srun -N 1 –o output.$i.txt head –n 20 ${files[$i]} &
 +
done
  
<p class=MsoNormal dir=LTR style='text-align:left;direction:ltr;unicode-bidi:
+
The above script will allocate five nodes as requested, and then will send five jobs to the slurm queue at the same time, each running on one node. The output of each job (the first twenty lines of the corresponding file) will be printed in the output.{i}.txt file. If you submit the above script as a job without using the srun command, for example:
embed'>Before you start the transfer you will need to: </p>
+
#!/bin/bash
 +
#SBATCH -N 5
  
<p class=MsoNormal dir=LTR style='text-align:left;direction:ltr;unicode-bidi:
+
files=(file0 file1 file2 file3 file4)
embed'>1 - start the tunnel by clicking on 'Tunneling' and press  the <img
+
border=0 width=23 height=25 id="Picture 3" src="wikiWebF_files/image003.png"> button
+
</p>
+
  
<p class=MsoNormal dir=LTR style='text-align:left;direction:ltr;unicode-bidi:
+
for i in {0..4}
embed'>2- provide an OTP to open the tunnel </p>
+
do
 +
head –n 20 ${files[$i]} &
 +
done
  
<p class=MsoNormal dir=LTR style='text-align:left;direction:ltr;unicode-bidi:
+
Once the above job starts running, it will hold five nodes unavailable to other users as requested, but it will only run on one node.
embed'>3- start the FTP connection by double clicking on the SFTP session </p>
+
3- using an outer submit script:
 +
The simplest way to run a script/command on many files at the same time, each as its own job on one node, is by using a for loop in a script that submits all of the jobs at once. For example:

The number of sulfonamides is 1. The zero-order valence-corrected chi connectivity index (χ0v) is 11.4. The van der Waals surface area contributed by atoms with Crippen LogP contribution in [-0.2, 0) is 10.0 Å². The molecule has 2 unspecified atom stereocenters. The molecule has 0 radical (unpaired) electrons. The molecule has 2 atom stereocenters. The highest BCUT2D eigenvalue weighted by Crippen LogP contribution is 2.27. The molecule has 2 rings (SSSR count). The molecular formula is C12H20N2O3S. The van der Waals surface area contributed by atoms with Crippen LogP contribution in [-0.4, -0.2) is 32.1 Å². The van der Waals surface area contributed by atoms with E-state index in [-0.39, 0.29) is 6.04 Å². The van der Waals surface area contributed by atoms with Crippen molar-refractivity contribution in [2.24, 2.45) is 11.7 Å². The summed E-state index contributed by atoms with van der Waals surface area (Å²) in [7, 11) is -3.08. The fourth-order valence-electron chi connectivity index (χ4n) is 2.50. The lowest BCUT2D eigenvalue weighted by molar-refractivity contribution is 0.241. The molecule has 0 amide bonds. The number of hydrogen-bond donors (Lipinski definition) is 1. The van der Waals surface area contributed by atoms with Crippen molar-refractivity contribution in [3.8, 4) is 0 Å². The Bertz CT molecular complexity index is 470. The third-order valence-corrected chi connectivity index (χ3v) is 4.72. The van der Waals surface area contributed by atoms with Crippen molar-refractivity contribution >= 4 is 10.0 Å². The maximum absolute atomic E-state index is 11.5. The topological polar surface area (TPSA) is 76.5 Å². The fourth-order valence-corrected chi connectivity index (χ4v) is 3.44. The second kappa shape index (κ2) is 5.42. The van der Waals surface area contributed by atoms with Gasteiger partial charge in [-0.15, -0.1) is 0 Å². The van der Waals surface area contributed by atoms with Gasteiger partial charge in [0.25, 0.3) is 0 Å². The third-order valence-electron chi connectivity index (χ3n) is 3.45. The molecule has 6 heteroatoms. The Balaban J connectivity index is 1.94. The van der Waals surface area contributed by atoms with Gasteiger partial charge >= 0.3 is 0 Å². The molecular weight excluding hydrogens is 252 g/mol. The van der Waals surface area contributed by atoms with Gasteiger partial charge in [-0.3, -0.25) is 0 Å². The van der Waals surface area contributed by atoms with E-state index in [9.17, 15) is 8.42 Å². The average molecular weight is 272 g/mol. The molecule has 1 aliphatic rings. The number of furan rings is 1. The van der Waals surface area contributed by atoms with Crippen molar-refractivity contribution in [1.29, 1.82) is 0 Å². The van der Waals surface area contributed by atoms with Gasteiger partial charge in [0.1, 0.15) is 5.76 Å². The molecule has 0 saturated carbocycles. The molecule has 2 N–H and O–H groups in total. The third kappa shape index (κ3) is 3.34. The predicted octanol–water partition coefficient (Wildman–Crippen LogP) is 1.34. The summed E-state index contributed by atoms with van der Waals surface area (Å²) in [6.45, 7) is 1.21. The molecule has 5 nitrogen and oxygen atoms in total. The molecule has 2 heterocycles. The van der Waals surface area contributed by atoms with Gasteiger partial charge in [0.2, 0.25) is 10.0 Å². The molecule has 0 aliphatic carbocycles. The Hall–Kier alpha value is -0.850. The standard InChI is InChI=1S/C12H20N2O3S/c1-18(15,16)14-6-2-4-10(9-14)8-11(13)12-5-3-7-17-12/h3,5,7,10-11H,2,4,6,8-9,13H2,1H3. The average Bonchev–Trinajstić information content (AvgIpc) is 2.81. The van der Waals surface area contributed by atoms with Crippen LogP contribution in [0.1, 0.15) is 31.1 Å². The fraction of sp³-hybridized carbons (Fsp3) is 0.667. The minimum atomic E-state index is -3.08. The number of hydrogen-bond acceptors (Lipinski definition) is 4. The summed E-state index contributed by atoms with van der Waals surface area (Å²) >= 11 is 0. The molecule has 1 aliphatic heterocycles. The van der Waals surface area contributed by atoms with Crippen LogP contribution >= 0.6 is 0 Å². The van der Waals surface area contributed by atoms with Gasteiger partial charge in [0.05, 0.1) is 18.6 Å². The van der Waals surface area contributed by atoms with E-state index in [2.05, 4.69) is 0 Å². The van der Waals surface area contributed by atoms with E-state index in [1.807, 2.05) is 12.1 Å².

+
#!/bin/bash
  
<p class=MsoNormal dir=LTR style='text-align:left;direction:ltr;unicode-bidi:
+
files=(file0 file1 file2 file3 file4)
embed'>4- enter your unix password </p>
+
  
<p class=MsoNormal dir=LTR style='text-align:left;direction:ltr;unicode-bidi:
+
for file in ${files[*]}
embed'>The connection will eventually time out (you will see that the <img
+
do
border=0 width=23 height=25 id="Picture 4" src="wikiWebF_files/image003.png"> button
+
sbatch head.sh $file
will no longer be pressed) after which you will need to re-do steps 1-4 to
+
done
re-open it. </p>
+
  
<p class=MsoNormal dir=LTR style='text-align:left;direction:ltr;unicode-bidi:
+
The above script loops through all files in the list 'files' and submits the script head.sh (with 'file' as an argument) as an sbatch job. The head.sh script will contain the sbatch arguments needed to run on one file. For example:
embed'> </p>
+
#!/bin/bash
 +
#SBATCH –o output.txt
 +
#SBATCH –N 1
 +
file=$1 #first argument from outer script
 +
head –n 20 $file
  
<p class=MsoNormal dir=LTR style='text-align:left;direction:ltr;unicode-bidi:
+
The head.sh script will be run as a job on one node (based on the sbatch arguments written in the script) on each of the 5 files in parallel.
embed'><u>Basic linux commands:</u></p>
+
Requesting multiple cpus:
 +
If you are running a program that supports multithreading, you can request multiple cpus (up to the maximum) and then run the program while specifying the number of cpus you want it to use as a parameter. For example:
 +
#!/bin/bash
 +
#SBATCH –c 32 #request 32 cpus
 +
#SBATCH –o output.txt
 +
sample=$1
 +
bowtie2 -p 32 -x $genome -U $sample -S $sam >& bowtie2.log
  
<p class=MsoNormal dir=LTR style='text-align:left;direction:ltr;unicode-bidi:
+
The above script can be submitted as a job that will run bowtie2 using 32 cpus on 'sample' (with the bowtie2 output saved in the file bowtie2.log).
embed'>For an introduction to some basic linux commands, take a look at the
+
Intro_hm_cluster.pptx presentation.</p>
+
  
<p class=MsoNormal dir=LTR style='text-align:left;direction:ltr;unicode-bidi: